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Food Security Initiative: Why do school closures have impact on food security?


Each week Maastricht School of Management (MSM) is collecting information through their educational partners located in Africa, Asia and South America on issues caused by COVID-19 affecting sustainable local development. This week the focus will be on the effects of school closures on food-security through school feeding schemes.

Covid-19 and Food Security – School Feeding and School closures
As part of the ongoing scanning of impact of Covid-19 on food security a common action recorded in our database is school closures. Out of 40 institutes surveyed, school closures have been recorded in every country.

Why do school closures have impact on food security?

School feeding programs are a common intervention by governments in many countries and enjoy strong support from development partners. There is now a consensus for universal adoption of school feeding programs as it helps increase children’s access to learning opportunities and improve their health and nutrition status (WFP 2013). The direct benefit of school feeding programs has improved nutrition and also crucially increasing education outcomes of school children. Bundy et. al. (2009) point that in short term, these programs also provide a safety net during crises and in the long term they act as investments in human capital, local economies, hunger reduction and equity. School feeding programs can be considered a transversal policy in confronting poverty and other social problems, because at the same time that it favors the human development of students, it improves diet habits, guarantees access to healthy and adequate food and promotes the development of the local economy, due to the purchasing of food produced in the school environment (FAO, 2014).

A secondary and still crucial benefit of school feeding programs is that they provide markets for local farmers. This has two important impacts: (i) increased incomes of farmers can mean improved livelihoods and increased aggregate demand in the local region thus further stimulating the local economy; (ii) and since these are structured markets which lower market risk of farmers, farmers can invest and upgrade production schemes. This can lead to farmers developing the capacity to serve other structured markets e.g. supermarkets and processors, and drive transformation of agriculture.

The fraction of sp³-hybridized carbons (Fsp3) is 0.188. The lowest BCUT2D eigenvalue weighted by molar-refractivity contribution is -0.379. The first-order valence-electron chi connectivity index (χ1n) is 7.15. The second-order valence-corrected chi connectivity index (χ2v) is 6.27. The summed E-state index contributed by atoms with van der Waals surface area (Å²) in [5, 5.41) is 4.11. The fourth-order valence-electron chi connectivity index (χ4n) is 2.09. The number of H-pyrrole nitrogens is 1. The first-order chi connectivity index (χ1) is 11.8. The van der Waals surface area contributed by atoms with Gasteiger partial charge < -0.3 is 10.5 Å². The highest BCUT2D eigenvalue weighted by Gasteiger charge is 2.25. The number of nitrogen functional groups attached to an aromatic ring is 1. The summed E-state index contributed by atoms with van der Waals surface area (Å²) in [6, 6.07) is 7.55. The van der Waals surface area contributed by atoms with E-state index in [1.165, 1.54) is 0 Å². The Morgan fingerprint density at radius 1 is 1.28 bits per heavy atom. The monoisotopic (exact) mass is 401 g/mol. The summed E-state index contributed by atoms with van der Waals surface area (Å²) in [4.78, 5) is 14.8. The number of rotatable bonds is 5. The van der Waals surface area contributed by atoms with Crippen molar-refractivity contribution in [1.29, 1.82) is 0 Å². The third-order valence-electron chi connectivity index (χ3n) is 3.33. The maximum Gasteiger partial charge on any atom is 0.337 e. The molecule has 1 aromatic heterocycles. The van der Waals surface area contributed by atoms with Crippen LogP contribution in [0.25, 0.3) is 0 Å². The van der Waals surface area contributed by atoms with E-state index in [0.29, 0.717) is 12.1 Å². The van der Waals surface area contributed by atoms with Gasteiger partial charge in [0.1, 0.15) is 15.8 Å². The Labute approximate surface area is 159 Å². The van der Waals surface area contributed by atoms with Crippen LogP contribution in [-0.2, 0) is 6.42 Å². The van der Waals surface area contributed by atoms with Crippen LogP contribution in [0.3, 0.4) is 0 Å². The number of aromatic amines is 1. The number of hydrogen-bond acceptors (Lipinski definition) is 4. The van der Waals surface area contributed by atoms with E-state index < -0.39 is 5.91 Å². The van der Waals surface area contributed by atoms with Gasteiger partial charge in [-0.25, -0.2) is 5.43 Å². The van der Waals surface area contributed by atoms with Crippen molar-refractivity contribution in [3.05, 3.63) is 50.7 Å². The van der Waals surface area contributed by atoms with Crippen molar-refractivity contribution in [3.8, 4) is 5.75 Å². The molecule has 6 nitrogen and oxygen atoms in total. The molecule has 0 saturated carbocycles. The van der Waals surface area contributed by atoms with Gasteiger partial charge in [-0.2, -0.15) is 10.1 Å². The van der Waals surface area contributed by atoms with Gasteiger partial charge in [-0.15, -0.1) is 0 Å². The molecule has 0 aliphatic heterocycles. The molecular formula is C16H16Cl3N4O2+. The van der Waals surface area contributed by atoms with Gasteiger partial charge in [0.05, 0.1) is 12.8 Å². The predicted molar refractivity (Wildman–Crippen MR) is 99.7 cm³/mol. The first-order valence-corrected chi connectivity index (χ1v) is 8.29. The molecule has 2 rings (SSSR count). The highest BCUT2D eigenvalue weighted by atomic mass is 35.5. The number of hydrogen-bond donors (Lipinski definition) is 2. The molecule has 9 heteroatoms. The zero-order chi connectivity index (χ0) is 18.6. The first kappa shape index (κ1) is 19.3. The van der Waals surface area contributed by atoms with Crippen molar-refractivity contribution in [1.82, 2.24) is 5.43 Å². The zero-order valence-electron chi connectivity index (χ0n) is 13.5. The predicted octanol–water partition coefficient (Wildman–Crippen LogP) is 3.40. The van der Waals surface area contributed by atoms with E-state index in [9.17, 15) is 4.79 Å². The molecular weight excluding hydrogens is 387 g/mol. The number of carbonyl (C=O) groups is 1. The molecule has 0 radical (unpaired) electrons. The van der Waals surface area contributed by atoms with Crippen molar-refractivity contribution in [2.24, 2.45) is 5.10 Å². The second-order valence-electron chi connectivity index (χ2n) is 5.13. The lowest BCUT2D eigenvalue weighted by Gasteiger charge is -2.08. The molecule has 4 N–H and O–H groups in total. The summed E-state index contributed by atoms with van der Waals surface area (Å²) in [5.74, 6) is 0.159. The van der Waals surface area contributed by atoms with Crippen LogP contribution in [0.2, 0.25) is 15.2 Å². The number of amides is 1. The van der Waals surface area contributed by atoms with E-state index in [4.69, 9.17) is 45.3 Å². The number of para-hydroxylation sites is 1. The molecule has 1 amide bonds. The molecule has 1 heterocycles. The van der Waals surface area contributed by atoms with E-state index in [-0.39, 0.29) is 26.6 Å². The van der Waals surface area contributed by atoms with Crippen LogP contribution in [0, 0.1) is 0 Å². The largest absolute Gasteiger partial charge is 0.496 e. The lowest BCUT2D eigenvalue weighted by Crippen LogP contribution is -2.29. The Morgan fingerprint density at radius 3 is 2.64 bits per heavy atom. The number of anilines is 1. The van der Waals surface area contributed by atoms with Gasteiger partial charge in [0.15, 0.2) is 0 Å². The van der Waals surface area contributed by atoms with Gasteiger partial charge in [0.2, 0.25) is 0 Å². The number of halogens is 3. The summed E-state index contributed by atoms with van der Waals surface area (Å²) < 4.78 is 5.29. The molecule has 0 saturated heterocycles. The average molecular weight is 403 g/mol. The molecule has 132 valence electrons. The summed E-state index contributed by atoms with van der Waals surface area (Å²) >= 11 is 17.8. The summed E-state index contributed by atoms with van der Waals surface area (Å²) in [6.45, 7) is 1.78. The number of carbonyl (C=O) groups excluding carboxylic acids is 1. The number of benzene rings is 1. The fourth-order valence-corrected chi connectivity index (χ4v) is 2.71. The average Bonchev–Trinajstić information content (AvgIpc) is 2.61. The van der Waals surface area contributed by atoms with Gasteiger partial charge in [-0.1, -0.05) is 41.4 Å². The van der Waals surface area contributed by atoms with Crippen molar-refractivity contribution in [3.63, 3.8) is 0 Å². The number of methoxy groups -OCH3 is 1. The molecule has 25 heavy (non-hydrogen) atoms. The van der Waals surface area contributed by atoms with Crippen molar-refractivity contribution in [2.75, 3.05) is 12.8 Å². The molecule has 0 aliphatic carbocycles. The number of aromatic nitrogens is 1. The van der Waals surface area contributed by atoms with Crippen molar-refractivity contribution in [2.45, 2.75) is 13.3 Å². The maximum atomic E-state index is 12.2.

Concluding, a well-structured school feeding program can be an important driver for local economic development. As summarized by FAO (2014), it has been distinguished as a multi-sectoral policy as it allows countries to achieve objectives in different strategic areas such as education, health, agriculture, social development, environment, territorial development and others. WFP, the World Bank, Partnership for Child Development Food, and FAO  are all working together to help countries to establish and maintain nationally owned programs linked to local agricultural production.

What does our survey say?

School meals continuing at home
In general school meals have stopped with school closures. For example, in Ghana, vulnerable populations are affected by the closure of schools as they are dependent on free government school feeding programs that are no longer available. To avoid undernourishment several governments have sought to ensure that school food schemes continue by delivering to people’s houses. In South Africa some schools still provide food schemes to children and adults at their homes. In Colombia, South America, students will continue receiving their normal food aid at their homes. Some argue that since this food will now be shared among the whole family, the measures will leave the children malnourished after all.

Farmers lose crucial income when school feeding supply schemes stop or when government steps in